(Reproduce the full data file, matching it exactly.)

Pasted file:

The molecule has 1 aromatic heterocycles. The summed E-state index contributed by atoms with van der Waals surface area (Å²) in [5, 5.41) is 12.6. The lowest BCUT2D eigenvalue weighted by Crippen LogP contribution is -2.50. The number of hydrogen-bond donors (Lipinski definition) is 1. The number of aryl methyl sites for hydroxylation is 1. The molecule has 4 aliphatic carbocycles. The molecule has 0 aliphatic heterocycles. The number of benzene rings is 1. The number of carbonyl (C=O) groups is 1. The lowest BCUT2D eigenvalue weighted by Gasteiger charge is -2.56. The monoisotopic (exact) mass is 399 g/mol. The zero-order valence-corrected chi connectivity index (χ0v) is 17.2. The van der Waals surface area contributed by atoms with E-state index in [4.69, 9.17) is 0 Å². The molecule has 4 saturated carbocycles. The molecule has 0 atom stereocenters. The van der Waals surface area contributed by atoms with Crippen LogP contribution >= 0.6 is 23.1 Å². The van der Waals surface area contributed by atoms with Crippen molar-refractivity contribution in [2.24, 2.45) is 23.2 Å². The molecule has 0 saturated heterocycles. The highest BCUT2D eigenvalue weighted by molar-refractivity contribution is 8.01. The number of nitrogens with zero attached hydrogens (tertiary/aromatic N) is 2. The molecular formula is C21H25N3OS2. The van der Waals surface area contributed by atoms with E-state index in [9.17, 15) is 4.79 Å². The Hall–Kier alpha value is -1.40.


The molecule has 1 aromatic heterocycles. The summed E-state index contributed by atoms with van der Waals surface area (Å²) in [5, 5.41) is 12.6. The lowest BCUT2D eigenvalue weighted by Crippen LogP contribution is -2.50. The number of hydrogen-bond donors (Lipinski definition) is 1. The number of aryl methyl sites for hydroxylation is 1. The molecule has 4 aliphatic carbocycles. The molecule has 0 aliphatic heterocycles. The number of benzene rings is 1. The number of carbonyl (C=O) groups is 1. The lowest BCUT2D eigenvalue weighted by Gasteiger charge is -2.56. The monoisotopic (exact) mass is 399 g/mol. The zero-order valence-corrected chi connectivity index (χ0v) is 17.2. The van der Waals surface area contributed by atoms with E-state index in [4.69, 9.17) is 0 Å². The molecule has 4 saturated carbocycles. The molecule has 0 atom stereocenters. The van der Waals surface area contributed by atoms with Crippen LogP contribution >= 0.6 is 23.1 Å². The van der Waals surface area contributed by atoms with Crippen molar-refractivity contribution in [2.24, 2.45) is 23.2 Å². The molecule has 0 saturated heterocycles. The highest BCUT2D eigenvalue weighted by molar-refractivity contribution is 8.01. The number of nitrogens with zero attached hydrogens (tertiary/aromatic N) is 2. The molecular formula is C21H25N3OS2. The van der Waals surface area contributed by atoms with E-state index in [9.17, 15) is 4.79 Å². The Hall–Kier alpha value is -1.40.